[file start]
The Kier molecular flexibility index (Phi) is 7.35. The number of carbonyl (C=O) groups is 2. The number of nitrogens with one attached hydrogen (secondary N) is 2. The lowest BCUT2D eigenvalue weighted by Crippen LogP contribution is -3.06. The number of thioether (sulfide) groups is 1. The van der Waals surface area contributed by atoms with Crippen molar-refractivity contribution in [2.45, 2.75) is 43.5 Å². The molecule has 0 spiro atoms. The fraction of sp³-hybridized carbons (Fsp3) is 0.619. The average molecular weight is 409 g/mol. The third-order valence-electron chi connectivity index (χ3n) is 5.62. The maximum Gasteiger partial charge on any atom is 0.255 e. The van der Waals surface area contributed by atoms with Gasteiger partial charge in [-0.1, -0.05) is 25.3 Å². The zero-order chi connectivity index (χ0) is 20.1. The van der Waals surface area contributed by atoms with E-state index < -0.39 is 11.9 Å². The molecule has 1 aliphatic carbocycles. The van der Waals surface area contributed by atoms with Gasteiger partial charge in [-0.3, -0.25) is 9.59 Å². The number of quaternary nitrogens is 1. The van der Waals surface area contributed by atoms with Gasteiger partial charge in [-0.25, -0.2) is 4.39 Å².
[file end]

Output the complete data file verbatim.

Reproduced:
The Kier molecular flexibility index (Phi) is 7.35. The number of carbonyl (C=O) groups is 2. The number of nitrogens with one attached hydrogen (secondary N) is 2. The lowest BCUT2D eigenvalue weighted by Crippen LogP contribution is -3.06. The number of thioether (sulfide) groups is 1. The van der Waals surface area contributed by atoms with Crippen molar-refractivity contribution in [2.45, 2.75) is 43.5 Å². The molecule has 0 spiro atoms. The fraction of sp³-hybridized carbons (Fsp3) is 0.619. The average molecular weight is 409 g/mol. The third-order valence-electron chi connectivity index (χ3n) is 5.62. The maximum Gasteiger partial charge on any atom is 0.255 e. The van der Waals surface area contributed by atoms with Gasteiger partial charge in [-0.1, -0.05) is 25.3 Å². The zero-order chi connectivity index (χ0) is 20.1. The van der Waals surface area contributed by atoms with E-state index < -0.39 is 11.9 Å². The molecule has 1 aliphatic carbocycles. The van der Waals surface area contributed by atoms with Gasteiger partial charge in [-0.3, -0.25) is 9.59 Å². The number of quaternary nitrogens is 1. The van der Waals surface area contributed by atoms with Gasteiger partial charge in [-0.25, -0.2) is 4.39 Å².